So, if you’re feeling squats in your tailbone it’s probably time to work on strengthening your core.

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3. You’re Not Contracting Your Glutes

A Woman Performing a Barbell Back Squat

I would generally include the glutes as part of the core.

However, as the glutes play such a major role in squats, I felt it only fair to discuss them separately.

Squats are generally viewed primarily as a quad exercise, but they also work the glutes and hamstrings too.

In fact, many of you may centre your glute workouts around initially performing squats.

Much the same as your core, you should also look to contract the glutes when squatting.

Not only will this provide additional support for your lower back, but it also helps to engage the glutes more as well.

So, prior to performing your set of squats squeeze the glutes really hard.

You should actually feel your tailbone literally pop out (in a good way) and this will ensure that your coccyx and lower back in general are well-supported.

4. You Have Weak Glutes

Once again, I can talk all I want about contracting the glutes prior to squats, but weak glutes will definitely have an effect on your lower back stability.

The gluteus maximus happens to be one of the major muscle groups that is attached to the coccyx.

Plus, it also happens to be the largest muscle in the human body.

So, regardless of whether you’re squatting or simply going about your daily activities, it’s important to have strong glutes.

In fact, weak glutes can once more affect your posture, which as we now know can also have an impact on your core muscles.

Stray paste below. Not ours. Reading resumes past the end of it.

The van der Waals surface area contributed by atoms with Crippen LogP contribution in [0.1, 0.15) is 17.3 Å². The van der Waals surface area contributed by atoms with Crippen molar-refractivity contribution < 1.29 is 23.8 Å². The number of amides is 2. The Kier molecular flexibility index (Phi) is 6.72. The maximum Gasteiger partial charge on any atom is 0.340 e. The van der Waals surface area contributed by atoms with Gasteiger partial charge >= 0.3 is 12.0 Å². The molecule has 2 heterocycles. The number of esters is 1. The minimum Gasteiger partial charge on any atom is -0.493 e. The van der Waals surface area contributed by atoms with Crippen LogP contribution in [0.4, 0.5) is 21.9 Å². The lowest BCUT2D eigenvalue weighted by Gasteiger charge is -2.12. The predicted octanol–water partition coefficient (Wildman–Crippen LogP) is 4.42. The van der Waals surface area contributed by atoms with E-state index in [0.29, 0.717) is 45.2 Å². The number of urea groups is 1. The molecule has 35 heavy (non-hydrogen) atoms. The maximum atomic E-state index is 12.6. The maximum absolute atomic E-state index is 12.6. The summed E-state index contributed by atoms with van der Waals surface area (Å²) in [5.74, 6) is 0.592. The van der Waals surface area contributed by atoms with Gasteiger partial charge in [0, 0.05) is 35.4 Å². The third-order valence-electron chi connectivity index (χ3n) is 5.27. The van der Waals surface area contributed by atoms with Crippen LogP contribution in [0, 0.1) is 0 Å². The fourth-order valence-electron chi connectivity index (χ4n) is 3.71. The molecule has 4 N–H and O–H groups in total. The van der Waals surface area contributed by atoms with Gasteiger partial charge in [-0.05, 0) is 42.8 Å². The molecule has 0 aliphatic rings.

There are various exercises, both bodyweight and resistance-based, that you can perform to strengthen your glutes.

However, these are often ignored in favour of simply relying on squats and deadlifts to work the glutes.

Now both these “big exercises” will certainly train the glutes, but there is definitely more that you could be doing.

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5. You’re Allowing Your Back to Round at the Bottom

Your squat technique could be the reason that you’re feeling it in your tailbone.

As simple an exercise as the squat is to execute, it is typically massacred in gyms all around the world.

I would go as far to say that I have seen far more people perform squats badly than I have with perfect form.

And this is pretty terrible when you consider it’s one of the major human movement patterns.

You’ll typically see people squatting with more weight than they can handle.

Then there’s the abundance of half and quarter squats.

You’ll see feet too close, feet too far apart, and even the feet pointing inwards or too far outwards.

However, a major flaw with squats is the back either hyperextending or rounding.

When the back hyperextends or curves, this is usually a sign that the torso hasn’t remained as upright as it should.

In fact, your upper body position is more reminiscent of a Romanian deadlift.